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Saturday, March 19, 2005

Software Industry - Not Getting Matured Nor Getting Commoditized

(Via Bweek) While there are signs of broad industry consolidation, the $190 billion software industry is expanding,not contracting and definitely not reaching maturity or commodity status. Hundreds of new software companies quietly enter the market every year, boosting the industry's overall size. Private-equity firms invested $1.1 billion in first-time funding for more than 200 software companies in 2004.
Software did not stop being essential to streamlining and integrating strategic business operations. The typical enterprise has deployed thousands of software applications. Making them all work together is a profound challenge. Enterprises need the horizontal integration of varied systems, combined with sophisticated software tools and business intelligence analysis programs to allow the real-time use of all the information software generates. This desire to integrate is creating pressure - and strong incentives - for software providers to expand beyond their traditional areas of expertise or acquire smaller players. Rather than reaching maturity, the industry has come to an "inflection point." By and large clients may not buy software just to boost productivity. Instead,they'll invest in software (and services) to redesign business models and the way work gets done.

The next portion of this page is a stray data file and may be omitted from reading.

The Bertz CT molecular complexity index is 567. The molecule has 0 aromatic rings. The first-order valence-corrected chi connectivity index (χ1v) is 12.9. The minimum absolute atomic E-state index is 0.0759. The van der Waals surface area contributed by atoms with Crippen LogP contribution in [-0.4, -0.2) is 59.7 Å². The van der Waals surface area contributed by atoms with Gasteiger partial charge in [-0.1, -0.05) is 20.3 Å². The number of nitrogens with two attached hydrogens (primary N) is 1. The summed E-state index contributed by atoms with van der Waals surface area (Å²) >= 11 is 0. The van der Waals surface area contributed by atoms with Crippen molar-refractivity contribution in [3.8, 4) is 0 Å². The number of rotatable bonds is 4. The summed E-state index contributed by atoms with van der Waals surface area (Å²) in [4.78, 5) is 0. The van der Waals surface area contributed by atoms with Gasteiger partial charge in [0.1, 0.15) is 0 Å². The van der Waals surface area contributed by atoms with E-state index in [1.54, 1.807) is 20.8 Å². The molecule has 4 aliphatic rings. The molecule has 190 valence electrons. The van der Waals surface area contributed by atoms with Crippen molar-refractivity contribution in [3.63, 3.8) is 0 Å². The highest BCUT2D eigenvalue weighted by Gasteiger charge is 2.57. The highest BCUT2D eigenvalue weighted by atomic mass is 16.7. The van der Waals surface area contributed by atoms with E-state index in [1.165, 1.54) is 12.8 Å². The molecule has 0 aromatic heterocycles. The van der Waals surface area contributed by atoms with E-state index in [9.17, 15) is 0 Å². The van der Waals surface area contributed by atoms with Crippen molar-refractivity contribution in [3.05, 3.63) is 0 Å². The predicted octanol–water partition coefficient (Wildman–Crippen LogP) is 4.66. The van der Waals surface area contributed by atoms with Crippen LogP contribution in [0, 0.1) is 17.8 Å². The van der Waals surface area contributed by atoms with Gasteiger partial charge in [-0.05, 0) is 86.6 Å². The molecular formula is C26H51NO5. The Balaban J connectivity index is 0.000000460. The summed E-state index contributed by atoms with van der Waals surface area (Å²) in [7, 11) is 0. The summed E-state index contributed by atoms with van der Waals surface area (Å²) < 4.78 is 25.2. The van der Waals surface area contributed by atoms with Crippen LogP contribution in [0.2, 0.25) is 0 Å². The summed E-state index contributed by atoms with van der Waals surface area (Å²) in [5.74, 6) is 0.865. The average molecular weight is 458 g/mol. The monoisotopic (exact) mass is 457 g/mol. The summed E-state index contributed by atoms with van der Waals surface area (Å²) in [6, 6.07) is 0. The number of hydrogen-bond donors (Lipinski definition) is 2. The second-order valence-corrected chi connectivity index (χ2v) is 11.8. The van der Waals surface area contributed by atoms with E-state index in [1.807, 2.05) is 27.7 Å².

That shift is creating opportunities across an industry as a complex "ecosystem" of newer, small companies align with more established players. Expansion of the software market is fueled by programming standards and open-source software, lowering the entry barriers.Although company names and products will continue to change over time, the software industry will evolve to meet ever-growing customer demands.We shall see an influx of innovative new players, private and corporate investment, and a healthy expansion of the industry. The need for software and services would keep improving for times to come. Gartner's predicts 5% growth for the industry while J.P.Morgan estimates growth to be at 4% for 2005. These are significant numbers considering the huge base of existing business.
Category :Software, Emerging Trends.

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Sadagopan's Weblog on Emerging Technologies, Trends,Thoughts, Ideas & Cyberworld
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